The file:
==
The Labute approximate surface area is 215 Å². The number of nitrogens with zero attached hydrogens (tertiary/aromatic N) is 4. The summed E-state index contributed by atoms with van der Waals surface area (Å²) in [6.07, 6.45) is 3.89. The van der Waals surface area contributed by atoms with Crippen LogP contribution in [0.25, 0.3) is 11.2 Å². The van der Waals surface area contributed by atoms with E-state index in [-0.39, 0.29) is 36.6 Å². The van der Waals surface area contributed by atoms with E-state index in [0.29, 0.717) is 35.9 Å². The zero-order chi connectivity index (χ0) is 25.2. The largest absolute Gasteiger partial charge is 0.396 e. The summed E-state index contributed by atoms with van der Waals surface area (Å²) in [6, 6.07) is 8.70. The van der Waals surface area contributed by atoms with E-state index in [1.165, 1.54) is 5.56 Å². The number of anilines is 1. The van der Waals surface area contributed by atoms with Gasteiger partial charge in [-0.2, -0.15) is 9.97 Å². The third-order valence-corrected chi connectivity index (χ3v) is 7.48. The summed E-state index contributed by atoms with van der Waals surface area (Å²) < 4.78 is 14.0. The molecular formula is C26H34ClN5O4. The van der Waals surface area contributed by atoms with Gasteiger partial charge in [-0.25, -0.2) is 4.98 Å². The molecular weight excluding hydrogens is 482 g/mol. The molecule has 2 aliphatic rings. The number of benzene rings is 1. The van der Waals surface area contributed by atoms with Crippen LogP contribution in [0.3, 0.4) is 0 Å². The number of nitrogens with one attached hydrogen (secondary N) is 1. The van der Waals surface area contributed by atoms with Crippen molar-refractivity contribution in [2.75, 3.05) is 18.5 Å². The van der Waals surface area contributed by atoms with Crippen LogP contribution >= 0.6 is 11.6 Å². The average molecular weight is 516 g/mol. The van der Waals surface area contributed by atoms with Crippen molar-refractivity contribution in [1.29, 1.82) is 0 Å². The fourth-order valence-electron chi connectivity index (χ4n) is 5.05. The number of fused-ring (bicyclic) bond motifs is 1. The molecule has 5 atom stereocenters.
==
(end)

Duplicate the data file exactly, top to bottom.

The Labute approximate surface area is 215 Å². The number of nitrogens with zero attached hydrogens (tertiary/aromatic N) is 4. The summed E-state index contributed by atoms with van der Waals surface area (Å²) in [6.07, 6.45) is 3.89. The van der Waals surface area contributed by atoms with Crippen LogP contribution in [0.25, 0.3) is 11.2 Å². The van der Waals surface area contributed by atoms with E-state index in [-0.39, 0.29) is 36.6 Å². The van der Waals surface area contributed by atoms with E-state index in [0.29, 0.717) is 35.9 Å². The zero-order chi connectivity index (χ0) is 25.2. The largest absolute Gasteiger partial charge is 0.396 e. The summed E-state index contributed by atoms with van der Waals surface area (Å²) in [6, 6.07) is 8.70. The van der Waals surface area contributed by atoms with E-state index in [1.165, 1.54) is 5.56 Å². The number of anilines is 1. The van der Waals surface area contributed by atoms with Gasteiger partial charge in [-0.2, -0.15) is 9.97 Å². The third-order valence-corrected chi connectivity index (χ3v) is 7.48. The summed E-state index contributed by atoms with van der Waals surface area (Å²) < 4.78 is 14.0. The molecular formula is C26H34ClN5O4. The van der Waals surface area contributed by atoms with Gasteiger partial charge in [-0.25, -0.2) is 4.98 Å². The molecular weight excluding hydrogens is 482 g/mol. The molecule has 2 aliphatic rings. The number of benzene rings is 1. The van der Waals surface area contributed by atoms with Crippen LogP contribution in [0.3, 0.4) is 0 Å². The number of nitrogens with one attached hydrogen (secondary N) is 1. The van der Waals surface area contributed by atoms with Crippen molar-refractivity contribution in [2.75, 3.05) is 18.5 Å². The van der Waals surface area contributed by atoms with Crippen LogP contribution >= 0.6 is 11.6 Å². The average molecular weight is 516 g/mol. The van der Waals surface area contributed by atoms with Crippen molar-refractivity contribution in [1.29, 1.82) is 0 Å². The fourth-order valence-electron chi connectivity index (χ4n) is 5.05. The number of fused-ring (bicyclic) bond motifs is 1. The molecule has 5 atom stereocenters.